Another ministry experiencing changes at the top is the Ministry for Culture, Sports and Youth where, quite unexpectedly, a biologist, Mr. Lutfi Haziri, has replaced an artist, Valton Beqiri.

If his profession would not be enough of a surprise, Mr Haziri, until recently a Kosovo assembly representative of LDK, was one of the harshest critics of Thaci and his party during the latest elections campaign.

Haziri and other two newly appointed ministers (new Interior Minister Bajram Rexhepi and Health Minister Bujar Bukoshi) have been part of other governments in the past. Clearly, Thaci contradicted his promise not to include “the old guard” in his executive and to make way for new faces.

However, Thaci did not stop here. In the name of better management, he replaced the director of police and directors of the Agency for Medical Products, the Forestry Agency, and the Statistics and Cadastre Institute.

Unconvinced by Thaci’s decisions, the opposition already announced that, according to the constitution, questions will be raised in the assembly about what they define as “cosmetic” changes in the government.

Despite the government’s official position, important sectors of the civil society agreed that the criteria for all the dismissals has indeed been corruption. However, the reshuffle has not cleared the most corrupt members from the administration. According to Avni Zogiani, director of the anti-corruption NGO “Cohu”, the government has applied a “more corrupt, safer-you-are” formula. “Otherwise”, claims Myzejene Selmani, member of the opposition New Kosovo Alliance party, “Prime Minister Thaci should have been the first to follow the dismissed members of the administration.”

Speculations float that the Minister of Transport and Telecommunication, alongside the Finance and Economy Minister, were the ones to leave because of corruption.

However, after the government reshuffle saga came to an end, even without bringing substantial hopes of real changes in Kosovo political life, Pristina’s political elite (and most of the media) found another issue to divert the public opinion attention: the construction of the first highway in Kosovo.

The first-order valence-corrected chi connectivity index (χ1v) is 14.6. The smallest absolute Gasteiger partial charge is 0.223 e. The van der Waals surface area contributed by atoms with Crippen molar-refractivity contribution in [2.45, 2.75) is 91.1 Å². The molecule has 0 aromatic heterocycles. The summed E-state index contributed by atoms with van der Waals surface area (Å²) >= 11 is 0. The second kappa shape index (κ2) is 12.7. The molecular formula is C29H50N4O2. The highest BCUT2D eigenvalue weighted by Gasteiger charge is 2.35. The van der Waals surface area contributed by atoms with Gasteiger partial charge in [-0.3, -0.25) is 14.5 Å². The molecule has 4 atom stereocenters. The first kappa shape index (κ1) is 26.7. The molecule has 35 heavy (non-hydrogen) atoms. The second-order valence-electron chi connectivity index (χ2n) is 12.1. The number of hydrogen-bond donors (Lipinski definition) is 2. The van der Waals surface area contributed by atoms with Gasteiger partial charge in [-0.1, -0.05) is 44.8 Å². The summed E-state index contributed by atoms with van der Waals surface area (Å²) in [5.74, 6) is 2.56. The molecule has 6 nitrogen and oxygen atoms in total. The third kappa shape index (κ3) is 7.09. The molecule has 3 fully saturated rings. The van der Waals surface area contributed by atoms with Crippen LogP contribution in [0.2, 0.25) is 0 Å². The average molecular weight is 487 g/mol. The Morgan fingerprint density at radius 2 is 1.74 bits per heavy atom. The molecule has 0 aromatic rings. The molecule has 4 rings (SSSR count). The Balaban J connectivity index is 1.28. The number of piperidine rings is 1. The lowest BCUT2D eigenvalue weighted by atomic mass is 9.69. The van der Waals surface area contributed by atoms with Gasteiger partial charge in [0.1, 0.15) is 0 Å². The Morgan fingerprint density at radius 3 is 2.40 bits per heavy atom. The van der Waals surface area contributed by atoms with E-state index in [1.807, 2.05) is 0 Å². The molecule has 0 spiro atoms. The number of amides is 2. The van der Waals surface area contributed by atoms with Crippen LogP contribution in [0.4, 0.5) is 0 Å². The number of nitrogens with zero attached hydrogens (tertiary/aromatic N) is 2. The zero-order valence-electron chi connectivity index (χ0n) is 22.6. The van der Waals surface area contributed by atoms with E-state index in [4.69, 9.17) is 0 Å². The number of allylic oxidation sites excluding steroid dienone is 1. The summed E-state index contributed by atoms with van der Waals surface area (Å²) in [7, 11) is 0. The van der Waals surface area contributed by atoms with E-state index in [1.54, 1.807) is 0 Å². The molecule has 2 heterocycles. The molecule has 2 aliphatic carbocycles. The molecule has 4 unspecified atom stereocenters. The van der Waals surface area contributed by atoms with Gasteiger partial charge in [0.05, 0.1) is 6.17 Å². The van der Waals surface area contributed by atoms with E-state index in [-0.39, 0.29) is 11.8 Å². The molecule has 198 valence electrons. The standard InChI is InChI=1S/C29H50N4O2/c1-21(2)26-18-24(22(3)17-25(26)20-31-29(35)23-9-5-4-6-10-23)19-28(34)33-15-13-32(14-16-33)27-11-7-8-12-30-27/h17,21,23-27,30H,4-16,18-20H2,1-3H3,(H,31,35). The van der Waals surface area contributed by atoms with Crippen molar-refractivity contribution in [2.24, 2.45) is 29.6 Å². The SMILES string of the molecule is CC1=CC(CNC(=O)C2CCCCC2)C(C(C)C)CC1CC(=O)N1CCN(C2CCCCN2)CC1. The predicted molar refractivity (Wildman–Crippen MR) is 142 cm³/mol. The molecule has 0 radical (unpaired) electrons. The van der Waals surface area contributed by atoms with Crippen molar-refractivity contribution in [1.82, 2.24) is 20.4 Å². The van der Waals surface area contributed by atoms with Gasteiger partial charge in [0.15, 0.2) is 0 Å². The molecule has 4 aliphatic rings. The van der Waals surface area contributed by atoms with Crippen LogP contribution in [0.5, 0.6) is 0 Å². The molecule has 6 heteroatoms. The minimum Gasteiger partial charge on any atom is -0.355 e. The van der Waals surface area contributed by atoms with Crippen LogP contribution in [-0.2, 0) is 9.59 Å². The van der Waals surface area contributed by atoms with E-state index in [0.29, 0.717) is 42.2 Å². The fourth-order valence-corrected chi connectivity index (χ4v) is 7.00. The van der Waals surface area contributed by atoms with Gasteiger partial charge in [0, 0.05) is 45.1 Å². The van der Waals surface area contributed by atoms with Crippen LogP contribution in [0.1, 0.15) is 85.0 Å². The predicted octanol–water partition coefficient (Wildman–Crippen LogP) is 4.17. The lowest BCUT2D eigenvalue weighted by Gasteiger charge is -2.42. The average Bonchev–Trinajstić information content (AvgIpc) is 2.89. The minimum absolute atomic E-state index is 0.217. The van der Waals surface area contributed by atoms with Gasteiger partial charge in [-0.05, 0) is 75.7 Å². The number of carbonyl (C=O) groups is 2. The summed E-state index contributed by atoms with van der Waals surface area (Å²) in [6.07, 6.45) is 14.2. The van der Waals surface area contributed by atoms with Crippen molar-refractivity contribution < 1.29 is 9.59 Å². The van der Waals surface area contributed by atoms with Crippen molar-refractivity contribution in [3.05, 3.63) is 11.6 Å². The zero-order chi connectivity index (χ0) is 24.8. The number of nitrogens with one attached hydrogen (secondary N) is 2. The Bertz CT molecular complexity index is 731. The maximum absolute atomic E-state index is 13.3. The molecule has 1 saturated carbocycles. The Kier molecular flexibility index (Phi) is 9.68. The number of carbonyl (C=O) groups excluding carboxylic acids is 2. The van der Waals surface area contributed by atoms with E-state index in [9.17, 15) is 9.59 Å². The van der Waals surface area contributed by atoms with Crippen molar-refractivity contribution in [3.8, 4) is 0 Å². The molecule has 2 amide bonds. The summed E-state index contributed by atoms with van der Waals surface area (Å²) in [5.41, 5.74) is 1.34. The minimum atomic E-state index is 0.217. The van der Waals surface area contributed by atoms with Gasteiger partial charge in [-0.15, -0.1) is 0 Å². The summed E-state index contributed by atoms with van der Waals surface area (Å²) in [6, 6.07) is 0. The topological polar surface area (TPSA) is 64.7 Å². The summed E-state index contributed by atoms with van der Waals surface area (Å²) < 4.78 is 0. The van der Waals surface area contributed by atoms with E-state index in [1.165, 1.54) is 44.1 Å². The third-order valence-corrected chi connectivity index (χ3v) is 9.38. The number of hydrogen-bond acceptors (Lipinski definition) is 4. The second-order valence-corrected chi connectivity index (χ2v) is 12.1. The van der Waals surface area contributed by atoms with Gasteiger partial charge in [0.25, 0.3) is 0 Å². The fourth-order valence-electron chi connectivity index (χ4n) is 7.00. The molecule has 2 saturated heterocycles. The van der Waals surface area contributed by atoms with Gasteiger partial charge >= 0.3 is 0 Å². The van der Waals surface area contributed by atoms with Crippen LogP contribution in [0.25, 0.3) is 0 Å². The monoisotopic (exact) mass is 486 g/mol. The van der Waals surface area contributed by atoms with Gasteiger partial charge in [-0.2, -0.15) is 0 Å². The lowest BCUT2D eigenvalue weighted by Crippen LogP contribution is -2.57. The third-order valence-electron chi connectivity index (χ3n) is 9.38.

Launched in the end of April, this infrastructure project represents the extension of the highway under construction in neighbouring Albania to connect the Adriatic Sea with Kosovo. It should now reach Serbia passing through Pristina. The announcements of the beginning of the works, on what has already been named the “Albanian National Road”, went on for weeks, with advertisement on television, radio, newspaper and street billboards that proclaimed another “historical moment” for the Kosovars.

Nationalist slogans, though, again seem to be stronger than facts, and many questions about the project remain unanswered. The highway still has no defined route, while the estimated cost for the 118 km road reaches €700m (Kosovo’s 2010 budget is merely €1.46bn).

Economic expert Muhamet Mustafa claims that the project’s costs limits investment in other sectors, while a possible increase of its price due to lack of a detailed plain could become a real burden for the country’s economy. However, using simple math, the government’s strategy foresees the selling of the Post and Telecommunication, Pristina’s International Airport and the Energy Corporation (KEK) in order to inject part of the privatisation money into the Albanian National Road.

While waiting for the highway to become real, the new ministers of Administration, Health, Culture, and Agriculture will join the dance of a government that, at home, finds it increasingly difficult to improve governance and to develop sustainable economic and social policies. In the international arena, the government does not seem to have any long-term strategy to increase the number of international recognitions. Even worse, Kosovo is lagging behind in its EU integration process.

With neighbours Albania and Bosnia and Herzegovina moving toward a EU visa-free regime by the end of the year, Kosovars could soon found themselves as the only one left outside the “visa wall”. Then, even a new highway to Tirana could lose, to a large extent, its current appeal.